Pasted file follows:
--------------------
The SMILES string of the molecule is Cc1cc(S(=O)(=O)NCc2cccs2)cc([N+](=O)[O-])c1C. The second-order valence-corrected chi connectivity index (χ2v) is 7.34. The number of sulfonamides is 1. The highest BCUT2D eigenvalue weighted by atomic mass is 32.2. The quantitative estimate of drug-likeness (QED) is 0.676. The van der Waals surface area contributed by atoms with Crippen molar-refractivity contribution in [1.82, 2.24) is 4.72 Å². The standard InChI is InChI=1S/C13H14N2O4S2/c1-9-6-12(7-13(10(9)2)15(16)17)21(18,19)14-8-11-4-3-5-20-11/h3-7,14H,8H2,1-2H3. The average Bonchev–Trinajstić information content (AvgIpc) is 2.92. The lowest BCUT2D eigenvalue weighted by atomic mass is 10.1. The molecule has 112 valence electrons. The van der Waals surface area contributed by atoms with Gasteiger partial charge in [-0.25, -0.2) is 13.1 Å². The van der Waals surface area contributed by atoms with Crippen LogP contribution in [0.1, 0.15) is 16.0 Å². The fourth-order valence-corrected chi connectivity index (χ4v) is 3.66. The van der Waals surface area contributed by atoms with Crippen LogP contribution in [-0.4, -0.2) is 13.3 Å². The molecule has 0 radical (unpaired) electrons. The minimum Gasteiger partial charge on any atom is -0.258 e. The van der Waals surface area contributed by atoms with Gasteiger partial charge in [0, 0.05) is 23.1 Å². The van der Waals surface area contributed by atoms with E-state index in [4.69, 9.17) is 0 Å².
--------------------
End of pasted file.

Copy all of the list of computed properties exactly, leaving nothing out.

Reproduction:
The SMILES string of the molecule is Cc1cc(S(=O)(=O)NCc2cccs2)cc([N+](=O)[O-])c1C. The second-order valence-corrected chi connectivity index (χ2v) is 7.34. The number of sulfonamides is 1. The highest BCUT2D eigenvalue weighted by atomic mass is 32.2. The quantitative estimate of drug-likeness (QED) is 0.676. The van der Waals surface area contributed by atoms with Crippen molar-refractivity contribution in [1.82, 2.24) is 4.72 Å². The standard InChI is InChI=1S/C13H14N2O4S2/c1-9-6-12(7-13(10(9)2)15(16)17)21(18,19)14-8-11-4-3-5-20-11/h3-7,14H,8H2,1-2H3. The average Bonchev–Trinajstić information content (AvgIpc) is 2.92. The lowest BCUT2D eigenvalue weighted by atomic mass is 10.1. The molecule has 112 valence electrons. The van der Waals surface area contributed by atoms with Gasteiger partial charge in [-0.25, -0.2) is 13.1 Å². The van der Waals surface area contributed by atoms with Crippen LogP contribution in [0.1, 0.15) is 16.0 Å². The fourth-order valence-corrected chi connectivity index (χ4v) is 3.66. The van der Waals surface area contributed by atoms with Crippen LogP contribution in [-0.4, -0.2) is 13.3 Å². The molecule has 0 radical (unpaired) electrons. The minimum Gasteiger partial charge on any atom is -0.258 e. The van der Waals surface area contributed by atoms with Gasteiger partial charge in [0, 0.05) is 23.1 Å². The van der Waals surface area contributed by atoms with E-state index in [4.69, 9.17) is 0 Å².